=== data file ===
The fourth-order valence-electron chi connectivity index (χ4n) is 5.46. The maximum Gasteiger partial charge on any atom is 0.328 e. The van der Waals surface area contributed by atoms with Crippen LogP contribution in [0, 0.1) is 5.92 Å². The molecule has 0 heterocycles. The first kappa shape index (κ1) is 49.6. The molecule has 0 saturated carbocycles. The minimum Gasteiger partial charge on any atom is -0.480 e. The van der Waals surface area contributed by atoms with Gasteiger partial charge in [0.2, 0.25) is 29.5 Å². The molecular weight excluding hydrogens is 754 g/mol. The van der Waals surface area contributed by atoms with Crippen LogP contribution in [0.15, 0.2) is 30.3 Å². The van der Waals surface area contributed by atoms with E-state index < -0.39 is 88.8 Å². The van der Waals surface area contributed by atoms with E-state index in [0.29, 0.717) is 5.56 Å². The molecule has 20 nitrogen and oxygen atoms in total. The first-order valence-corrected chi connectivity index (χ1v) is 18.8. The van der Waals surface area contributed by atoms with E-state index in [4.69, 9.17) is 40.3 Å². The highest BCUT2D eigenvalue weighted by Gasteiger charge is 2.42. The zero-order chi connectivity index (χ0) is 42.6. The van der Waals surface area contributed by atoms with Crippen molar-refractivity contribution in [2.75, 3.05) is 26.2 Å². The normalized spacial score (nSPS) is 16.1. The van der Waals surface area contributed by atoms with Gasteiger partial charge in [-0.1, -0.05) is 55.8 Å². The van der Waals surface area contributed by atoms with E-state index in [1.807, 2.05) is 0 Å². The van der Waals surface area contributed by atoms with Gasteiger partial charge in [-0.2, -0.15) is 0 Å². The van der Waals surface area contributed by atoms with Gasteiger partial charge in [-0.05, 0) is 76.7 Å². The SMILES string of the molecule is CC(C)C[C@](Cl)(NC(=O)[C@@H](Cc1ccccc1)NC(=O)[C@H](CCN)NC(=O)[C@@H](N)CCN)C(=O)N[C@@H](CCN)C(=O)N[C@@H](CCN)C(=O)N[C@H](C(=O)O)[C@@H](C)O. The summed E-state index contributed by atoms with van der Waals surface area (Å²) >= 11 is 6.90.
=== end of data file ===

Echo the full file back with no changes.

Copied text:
The fourth-order valence-electron chi connectivity index (χ4n) is 5.46. The maximum Gasteiger partial charge on any atom is 0.328 e. The van der Waals surface area contributed by atoms with Crippen LogP contribution in [0, 0.1) is 5.92 Å². The molecule has 0 heterocycles. The first kappa shape index (κ1) is 49.6. The molecule has 0 saturated carbocycles. The minimum Gasteiger partial charge on any atom is -0.480 e. The van der Waals surface area contributed by atoms with Gasteiger partial charge in [0.2, 0.25) is 29.5 Å². The molecular weight excluding hydrogens is 754 g/mol. The van der Waals surface area contributed by atoms with Crippen LogP contribution in [0.15, 0.2) is 30.3 Å². The van der Waals surface area contributed by atoms with E-state index < -0.39 is 88.8 Å². The van der Waals surface area contributed by atoms with E-state index in [0.29, 0.717) is 5.56 Å². The molecule has 20 nitrogen and oxygen atoms in total. The first-order valence-corrected chi connectivity index (χ1v) is 18.8. The van der Waals surface area contributed by atoms with E-state index in [4.69, 9.17) is 40.3 Å². The highest BCUT2D eigenvalue weighted by Gasteiger charge is 2.42. The zero-order chi connectivity index (χ0) is 42.6. The van der Waals surface area contributed by atoms with Crippen molar-refractivity contribution in [2.75, 3.05) is 26.2 Å². The normalized spacial score (nSPS) is 16.1. The van der Waals surface area contributed by atoms with Gasteiger partial charge in [-0.1, -0.05) is 55.8 Å². The van der Waals surface area contributed by atoms with E-state index in [1.807, 2.05) is 0 Å². The van der Waals surface area contributed by atoms with Gasteiger partial charge in [-0.2, -0.15) is 0 Å². The van der Waals surface area contributed by atoms with Gasteiger partial charge in [-0.05, 0) is 76.7 Å². The SMILES string of the molecule is CC(C)C[C@](Cl)(NC(=O)[C@@H](Cc1ccccc1)NC(=O)[C@H](CCN)NC(=O)[C@@H](N)CCN)C(=O)N[C@@H](CCN)C(=O)N[C@@H](CCN)C(=O)N[C@H](C(=O)O)[C@@H](C)O. The summed E-state index contributed by atoms with van der Waals surface area (Å²) >= 11 is 6.90.